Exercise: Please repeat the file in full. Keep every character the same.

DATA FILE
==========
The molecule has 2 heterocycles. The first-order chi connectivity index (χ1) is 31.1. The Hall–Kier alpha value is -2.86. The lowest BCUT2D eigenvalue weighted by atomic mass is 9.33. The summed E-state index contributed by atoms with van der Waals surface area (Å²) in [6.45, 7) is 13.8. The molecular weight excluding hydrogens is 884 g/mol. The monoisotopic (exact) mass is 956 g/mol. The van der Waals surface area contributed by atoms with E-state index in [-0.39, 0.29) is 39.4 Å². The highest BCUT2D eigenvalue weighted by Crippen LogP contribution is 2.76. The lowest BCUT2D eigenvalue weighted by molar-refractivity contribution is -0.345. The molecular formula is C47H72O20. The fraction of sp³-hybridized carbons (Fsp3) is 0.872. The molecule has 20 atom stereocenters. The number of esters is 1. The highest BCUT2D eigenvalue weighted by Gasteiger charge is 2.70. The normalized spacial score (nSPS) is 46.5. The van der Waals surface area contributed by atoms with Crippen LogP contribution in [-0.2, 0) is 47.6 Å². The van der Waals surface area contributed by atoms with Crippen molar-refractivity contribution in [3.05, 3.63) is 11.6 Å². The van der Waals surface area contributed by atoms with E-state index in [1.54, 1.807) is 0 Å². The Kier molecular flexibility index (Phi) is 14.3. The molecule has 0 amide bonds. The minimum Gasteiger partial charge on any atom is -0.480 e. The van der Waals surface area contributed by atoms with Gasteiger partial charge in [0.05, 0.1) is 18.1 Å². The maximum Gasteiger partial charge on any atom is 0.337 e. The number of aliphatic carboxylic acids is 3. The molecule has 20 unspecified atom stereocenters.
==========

The molecule has 2 heterocycles. The first-order chi connectivity index (χ1) is 31.1. The Hall–Kier alpha value is -2.86. The lowest BCUT2D eigenvalue weighted by atomic mass is 9.33. The summed E-state index contributed by atoms with van der Waals surface area (Å²) in [6.45, 7) is 13.8. The molecular weight excluding hydrogens is 884 g/mol. The monoisotopic (exact) mass is 956 g/mol. The van der Waals surface area contributed by atoms with E-state index in [-0.39, 0.29) is 39.4 Å². The highest BCUT2D eigenvalue weighted by Crippen LogP contribution is 2.76. The lowest BCUT2D eigenvalue weighted by molar-refractivity contribution is -0.345. The molecular formula is C47H72O20. The fraction of sp³-hybridized carbons (Fsp3) is 0.872. The molecule has 20 atom stereocenters. The number of esters is 1. The highest BCUT2D eigenvalue weighted by Gasteiger charge is 2.70. The normalized spacial score (nSPS) is 46.5. The van der Waals surface area contributed by atoms with Crippen LogP contribution in [-0.2, 0) is 47.6 Å². The van der Waals surface area contributed by atoms with Crippen molar-refractivity contribution in [3.05, 3.63) is 11.6 Å². The van der Waals surface area contributed by atoms with E-state index in [1.54, 1.807) is 0 Å². The Kier molecular flexibility index (Phi) is 14.3. The molecule has 0 amide bonds. The minimum Gasteiger partial charge on any atom is -0.480 e. The van der Waals surface area contributed by atoms with Gasteiger partial charge in [0.05, 0.1) is 18.1 Å². The maximum Gasteiger partial charge on any atom is 0.337 e. The number of aliphatic carboxylic acids is 3. The molecule has 20 unspecified atom stereocenters.